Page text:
(See Part 1 here and Part 2 here)The final reason that passengers have come to clash to strongly with the airlines is around security (and insecurity). There are two pieces to this part of the puzzle.
The security piece is, of course, entirely out of the airlines’ hands. It’s not the airlines’ fault that every airport seemingly handles security differently with even every TSA agent massaging the rules to fit whatever they want to do. You can either argue that they’ve been wildly successful since we haven’t had any major incidents since 9/11 (wrong), or you could argue that they are protecting us against the threat of hijacking, not terrorism (correct).
Until the full body scanners came along this year, the airline security system was at its core the same as its been for 30 years. The system was set up to catch people who were bringing guns onto planes. This was a good thing to try to stop in the 1970s when a surprising number of people successfully hijacked airplanes using guns they had surreptitiously brought on board aircraft. It was important to crack down on people bringing guns on planes because that would help solve the hijacking problem. A system was set up to stop guns from being brought on board, and hijackings are now nonexistent in the United States.
Say what you will about the terrorists who perpetrated the acts on 9/11, but few can argue that they did not exploit just about every hole in that outdated security system. 9/11 worked because we had become complacent about airport security; since we hadn’t had a hijacking, and since nobody had put a bomb in their carry-on luggage, we obviously were successful.
Clearly, though, we did not have a strong airport security system. Instead we had a strong keeping-guns-and-bombs-out-of-carry-on-luggage system. Those are two very different things, as we learned on that day nine years ago.
Passengers quickly became frustrated because, to this day, the rules that were put in place after the 9/11 attacks were put in to stop the 9/11 attacks. Unfortunately, they were put in place after the 9/11 attacks. It was as if the only message the fine people in charge of airport security got out of 9/11 was that if you stop people from bringing various harmless household items on a plane, flying will be safer. Instead of considering what actual threats exist for the flying public and coming up with a system that can be implemented while still allowing the flow of passengers across the US, they decided that toothpaste was the enemy.
(A quick note here: Yes, Israel has a great airport security system. And no, there’s not much we can translate from that system to the US. Israel has exactly 1 domestic route. If the only domestic flight in the US were from LaGuardia to Philadelphia on a regional jet twice a day we could implement the Israeli system here. Or if you were comfortable getting to the airport 6 hours early. It’s your call.)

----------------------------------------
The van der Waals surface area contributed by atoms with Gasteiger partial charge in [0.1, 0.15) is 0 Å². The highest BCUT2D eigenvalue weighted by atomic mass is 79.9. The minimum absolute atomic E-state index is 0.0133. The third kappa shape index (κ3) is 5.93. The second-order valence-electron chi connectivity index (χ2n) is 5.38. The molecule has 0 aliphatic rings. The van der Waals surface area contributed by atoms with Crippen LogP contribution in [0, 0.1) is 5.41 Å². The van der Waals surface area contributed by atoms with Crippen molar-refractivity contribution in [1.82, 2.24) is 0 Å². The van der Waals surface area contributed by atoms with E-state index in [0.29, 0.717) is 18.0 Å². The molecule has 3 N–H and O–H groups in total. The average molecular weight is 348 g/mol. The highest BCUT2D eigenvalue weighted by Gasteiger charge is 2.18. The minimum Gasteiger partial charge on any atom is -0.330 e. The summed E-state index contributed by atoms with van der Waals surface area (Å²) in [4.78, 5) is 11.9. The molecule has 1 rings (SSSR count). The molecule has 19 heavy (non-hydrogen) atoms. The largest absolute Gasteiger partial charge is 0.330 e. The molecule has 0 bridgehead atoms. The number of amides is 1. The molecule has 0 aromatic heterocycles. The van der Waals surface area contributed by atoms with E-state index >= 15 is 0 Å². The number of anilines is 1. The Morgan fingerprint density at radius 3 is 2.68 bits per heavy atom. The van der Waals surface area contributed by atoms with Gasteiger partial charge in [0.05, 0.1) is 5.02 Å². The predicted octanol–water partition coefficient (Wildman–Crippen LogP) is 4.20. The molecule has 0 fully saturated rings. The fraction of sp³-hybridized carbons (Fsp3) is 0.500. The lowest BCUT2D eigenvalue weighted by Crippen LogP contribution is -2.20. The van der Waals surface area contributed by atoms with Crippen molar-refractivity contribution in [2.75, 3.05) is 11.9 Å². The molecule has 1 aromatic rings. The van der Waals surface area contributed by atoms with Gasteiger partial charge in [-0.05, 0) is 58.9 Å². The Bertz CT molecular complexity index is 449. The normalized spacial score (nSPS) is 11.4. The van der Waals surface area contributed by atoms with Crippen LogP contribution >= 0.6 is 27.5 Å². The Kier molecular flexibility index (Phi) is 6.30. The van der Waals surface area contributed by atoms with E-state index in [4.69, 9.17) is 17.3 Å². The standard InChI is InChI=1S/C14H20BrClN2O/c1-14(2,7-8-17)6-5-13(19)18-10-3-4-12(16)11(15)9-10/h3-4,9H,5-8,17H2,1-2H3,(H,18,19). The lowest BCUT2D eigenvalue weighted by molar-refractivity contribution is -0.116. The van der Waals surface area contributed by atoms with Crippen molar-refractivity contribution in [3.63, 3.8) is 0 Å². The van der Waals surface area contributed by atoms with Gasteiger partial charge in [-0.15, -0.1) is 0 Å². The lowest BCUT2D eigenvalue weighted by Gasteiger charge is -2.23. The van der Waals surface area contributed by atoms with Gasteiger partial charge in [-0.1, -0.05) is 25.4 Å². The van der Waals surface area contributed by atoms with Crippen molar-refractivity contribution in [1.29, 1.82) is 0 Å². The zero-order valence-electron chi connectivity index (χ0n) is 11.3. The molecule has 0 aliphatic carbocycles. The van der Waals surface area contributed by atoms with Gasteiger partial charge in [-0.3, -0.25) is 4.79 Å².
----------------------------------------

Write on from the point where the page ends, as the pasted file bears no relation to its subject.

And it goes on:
So, people got to the airport, had no idea what they could bring on a plane, were subjected to a near strip-search as various pieces of clothing were removed at security, then their deodorant was taken away, then they forgot their belt that they had to remove, and they had to explain to their 4 year old why the policeman was patting down mommy, then boarded an airplane. At that point, as you might imagine, they were not in a good mood, and they took it out on the airlines.
The insecurity piece is that when airlines in the mid-2000s decided to downscale their in-flight service, it added a large measure of uncertainty to your inflight experience. In 2005, a passenger likely arrived at the airport unsure what they were allowed to bring in their luggage; what they had to check; how much it cost to check a bag; whether it cost anything to check a bag; whether there would be a free meal on board; or no meal; or a meal for sale; or whether you could bring a drink with you to the airport; or whether they’d make you pour it out before you got to security; or whether you’d have to drink your own breast milk in front of 300 strangers to prove you were not a terrorist. Those were good times.
To recap: ridiculous security measures made people cranky when they got to their flight without knowing whether they’d be fed, walked on board to a crowded plane without anywhere to stretch out while they weren’t treated very well by flight attendants whose pay had been reduced 3 times in 5 years. That is not something special in the air.
I hear frequently about the wonderful service provided by Singapore Airlines (and others), and lamenting about how that service is not quite what we find on our flight from Detroit to Kansas City. The reasons why are myriad, but it boils down to this: although Singapore Airlines and US Airways are both airlines, they are about as much alike as a Rolls Royce and a 1978 Toyota Corolla. Sure, they’re both cars. But that’s about it. The Corolla will get you there reliably, and that’s what you’re paying for (especially when “there” is only 800 miles away). US Airways will get you there with, perhaps, some modicum of service. But that’s it. US Airways will never charge $18,000 for a first class flight to anywhere. Singapore does. They are simply different, and comparing them is a useless exercise.
Thanks for reading the OTR’s first 3-part post…
(I feel like there’s a book in this topic – hell, you just read 2,500 words and I’ve barely scratched the surface. Now if I were only less lazy…)